“Batman is as good and pure a superhero as you can find,” Miller told Kim Thompson in The Comics Journal #101 (1985). “He’s actually a good character, as compromised as the idea has become, as corrupted by shifting political attitudes and 50 years of monthly publication. … What I’m trying to demonstrate in the Dark Knight series is that superheroes do come from a good idea, by portraying the city in somewhat more realistic terms and showing … the way I think things actually happen in society and why they happen.”
These many years later, some of The Dark Knight Returns seems cliched or old hat. At one point, Batman actually tells a baddie: “I’m the worst nightmare you ever had” — a line that may have sounded fresh in ’86, but today would prompt Bruce Willis to demand a rewrite. Even the word ‘‘dark’’ itself became so overused in comics in the ensuing years.
So keep in mind that a lot of what Miller was doing had never been done before in comics. The tone, if not the quality, of The Dark Knight Returns was recycled in so many comic books to follow that the original was, inevitably, watered down.
Not so with writer Alan Moore and artist Dave Gibbons’ Watchmen. This complex 12-issue “maxi-series” has rarely been imitated — and never equaled.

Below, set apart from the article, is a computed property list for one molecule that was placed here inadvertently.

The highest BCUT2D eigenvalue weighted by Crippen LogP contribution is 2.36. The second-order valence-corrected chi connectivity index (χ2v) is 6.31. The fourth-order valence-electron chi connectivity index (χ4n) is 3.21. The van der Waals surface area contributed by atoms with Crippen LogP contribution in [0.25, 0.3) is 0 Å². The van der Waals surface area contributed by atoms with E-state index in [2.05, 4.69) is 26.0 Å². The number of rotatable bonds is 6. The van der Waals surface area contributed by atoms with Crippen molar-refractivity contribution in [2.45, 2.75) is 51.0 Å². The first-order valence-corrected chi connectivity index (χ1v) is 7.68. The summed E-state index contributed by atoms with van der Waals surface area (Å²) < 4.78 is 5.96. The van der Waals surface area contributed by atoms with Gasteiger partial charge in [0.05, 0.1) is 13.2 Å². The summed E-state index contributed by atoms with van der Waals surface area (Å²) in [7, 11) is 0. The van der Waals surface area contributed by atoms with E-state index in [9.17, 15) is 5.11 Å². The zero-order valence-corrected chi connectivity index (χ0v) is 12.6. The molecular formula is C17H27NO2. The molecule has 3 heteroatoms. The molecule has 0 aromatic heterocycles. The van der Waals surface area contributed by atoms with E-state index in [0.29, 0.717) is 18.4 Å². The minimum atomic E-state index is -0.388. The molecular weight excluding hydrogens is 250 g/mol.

Like Crisis, Watchmen was set in 1985, but not the 1985 we remember. Richard Nixon is still president; superheroes are outlawed; everyone drives floating electric cars and smokes weird cigarettes; and the international political scene points with dread to a pending Armageddon. When someone begins killing off former superheroes, their surviving colleagues commiserate, reopen old wounds — and suit up.
The series was universally lauded for its exploration of the human foibles of costumed heroes.
“I think the timing of it was very apt,” Gibbons told me in 2005.
“Because it hit a point where comics were going through a certain, slightly moribund kind of phase. It jerked everything up to date. It put a lot of attention on comics. It also coincided with Frank Miller’s wonderful Dark Knight Returns. The two things kind of went hand in hand.”